How to Grow Mint From Cuttings? Mint plant cuttings are simple to reproduce. Cut a healthy stem from the parent plant right below a node. Remove the leaves from the bottom half of the stem and lay them in a glass of water or a rooting hormone. Keep it in a warm, sunny spot.
Mint, like many other herbs, may be cultivated in a variety of growth zones in the United States and around the world. Mint grows exceptionally well in Pennsylvania’s growing zones (where we cultivate our plants). And mint is an excellent addition to any herb garden, with a lovely green colour and the benefit of fresh mint in your kitchen.
Can Mint Be Grown From Cuttings?
Yes, mint cuttings, commonly known as propagating mint, can be grown. Propagating simply means generating a plant that is genetically identical to its parent through dividing, taking cuttings, and so on. Some plants are more difficult to replicate than others, but a little patience and plant care will result in your very own mint patch.
What Needs for Growing Mint From Cuttings?
You will need the following items to cultivate mint from cuttings:
- A tiny pot (at least 3′′ in diameter and with sufficient drainage) or a potting soil-filled growth area
- Hormone for rooting (optional)
Before we get into the precise processes, it should be emphasised that depending on the method utilised, growing mint from cuttings can be a time-consuming process. If you utilise a growth hormone, it may take up to a year before you can harvest and consume your new mint plant.
How to Grow Mint From Cuttings?
1. Get a Hold of Some Mint
If you are growing your own mint, simply snip off some healthy, non-flowering sprigs. No need to clip off long shoots; 4-6′′ long sprigs will suffice. If you don’t already cultivate mint and don’t know anyone who might be willing to share theirs, most grocery stores or farmers’ markets sell packets or bouquets of fresh mint. While cutting sprigs right from the plant is best, some fresh sprigs of mint purchased should suffice to get started.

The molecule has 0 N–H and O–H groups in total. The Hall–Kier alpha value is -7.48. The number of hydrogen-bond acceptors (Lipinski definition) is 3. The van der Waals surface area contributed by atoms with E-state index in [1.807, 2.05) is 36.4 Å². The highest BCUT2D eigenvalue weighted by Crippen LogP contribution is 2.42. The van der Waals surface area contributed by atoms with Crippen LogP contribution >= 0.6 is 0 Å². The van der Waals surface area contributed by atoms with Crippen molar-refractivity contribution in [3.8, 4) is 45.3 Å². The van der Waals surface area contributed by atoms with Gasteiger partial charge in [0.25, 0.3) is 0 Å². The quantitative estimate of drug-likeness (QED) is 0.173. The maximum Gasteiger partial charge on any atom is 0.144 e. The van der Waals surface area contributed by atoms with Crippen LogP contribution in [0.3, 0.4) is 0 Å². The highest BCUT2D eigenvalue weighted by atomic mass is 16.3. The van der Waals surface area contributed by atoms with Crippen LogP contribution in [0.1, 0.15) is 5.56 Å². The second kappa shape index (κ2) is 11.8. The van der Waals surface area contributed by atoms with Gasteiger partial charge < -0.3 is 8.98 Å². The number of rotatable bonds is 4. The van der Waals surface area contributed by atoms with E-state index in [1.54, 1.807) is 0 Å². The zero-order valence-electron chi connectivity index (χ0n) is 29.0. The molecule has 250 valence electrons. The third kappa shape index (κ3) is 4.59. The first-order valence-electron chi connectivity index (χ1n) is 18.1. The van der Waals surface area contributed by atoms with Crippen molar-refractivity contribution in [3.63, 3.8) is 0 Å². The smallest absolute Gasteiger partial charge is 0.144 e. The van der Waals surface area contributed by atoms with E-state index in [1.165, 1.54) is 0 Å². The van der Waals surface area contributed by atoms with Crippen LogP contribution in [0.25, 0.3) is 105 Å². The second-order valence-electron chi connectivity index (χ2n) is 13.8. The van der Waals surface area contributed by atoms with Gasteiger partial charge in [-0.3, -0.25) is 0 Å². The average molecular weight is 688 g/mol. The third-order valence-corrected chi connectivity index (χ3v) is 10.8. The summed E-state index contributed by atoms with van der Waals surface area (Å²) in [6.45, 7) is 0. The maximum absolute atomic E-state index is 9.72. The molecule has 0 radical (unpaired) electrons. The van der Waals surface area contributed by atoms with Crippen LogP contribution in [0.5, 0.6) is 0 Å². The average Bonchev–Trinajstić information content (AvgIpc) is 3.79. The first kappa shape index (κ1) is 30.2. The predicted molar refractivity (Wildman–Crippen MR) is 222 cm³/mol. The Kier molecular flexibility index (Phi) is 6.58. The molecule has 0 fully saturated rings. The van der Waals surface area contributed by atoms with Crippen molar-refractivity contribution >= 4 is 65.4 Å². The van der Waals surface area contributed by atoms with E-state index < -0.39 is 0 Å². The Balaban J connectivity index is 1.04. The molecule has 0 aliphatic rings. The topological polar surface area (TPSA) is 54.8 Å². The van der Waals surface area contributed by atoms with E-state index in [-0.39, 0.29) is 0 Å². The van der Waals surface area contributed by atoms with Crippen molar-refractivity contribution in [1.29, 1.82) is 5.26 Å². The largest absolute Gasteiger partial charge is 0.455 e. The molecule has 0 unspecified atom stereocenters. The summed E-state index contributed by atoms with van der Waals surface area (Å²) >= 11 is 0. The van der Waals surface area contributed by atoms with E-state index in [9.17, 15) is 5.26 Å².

2. Strip Leaves Off the Bottom 2″ of the Mint Sprig
Once you have a mint sprig, remove the leaves off the bottom of the stem — you’ll want approximately 2′′ of the bare stem to serve as the foundation for future roots! If you want to propagate the sprig straight away, clip the tip at a 45-degree angle. This will give the sprig’s centre some new exposure. If you aren’t ready to propagate the sprigs, place them in the fridge, wrapped in a plastic bag.
3. Immerse the Stem in a Growth Hormone
At this time, you can dip the naked stem of the sprig into a rooting hormone. Using a growth hormone is optional, especially when it comes to a mint, which you will most likely consume afterwards. It may be necessary for some circumstances for healthier roots, although it is not always necessary.
If you do decide to utilise a growth hormone to promote a faster and healthier root system, you can get it in powder or gel form at your local garden centre. Simply immerse your stem in water, then in the growth hormone, and finally in moist soil. When propagating mint with a rooting hormone, keep in mind that most hormones (whether powder or gel) require a full year before consuming any portion of the plant.
4. Begin the Root Structure
If you choose to start the plant with a growth hormone, place the stem in a potting soil mix to guarantee proper drainage. Since these are simply wee sprigs at this point, placing them in a small pack or pot is recommended. This will allow you to move the plant if necessary. If you are not utilising a growth hormone, you should create a root structure before planting in the soil. To do this, place your mint plant in a glass of water, totally submerging the 2′′ naked stems. After 3-4 weeks, you should see roots emerging from the stem!
Once the roots have matured, the plant is ready to be planted in potting soil. Make sure the sprig’s stem is in good touch with the soil so that the root system may grow right away. When the soil temperature is between 60 and 70 degrees Fahrenheit, do this. Planting too early may result in sprigs that do not take root, while planting too late may result in a plant that fails to take off owing to the heat.
5. Wait 1-2 Months for Maturing Plant
It is best to keep your mint plant in a warm, humid environment. This climate is ideal for growing plants in a greenhouse! If not, you can accomplish a similar effect by covering the plant and container with a plastic bag. Depending on the exterior conditions in which you are growing, leaving the plant outside may be sufficient.
If the leaves begin to turn yellow after a few weeks, this could be due to transplant shock (plants, like humans, dislike fast change). Simply clip off the yellow leaves in this case and be ready for more development.
6. Care of Plant to Grow Mint From Cuttings
Now that you’ve started your plant, nurture it like any other young plant you’d buy from a greenhouse or growing centre. Making sure the mint plant gets enough sunlight, water (keeping the top layer of soil damp is ideal!) and care will be critical. The mint plant will eventually exceed its original container, and you may put this perennial right in the ground for mint for years to come!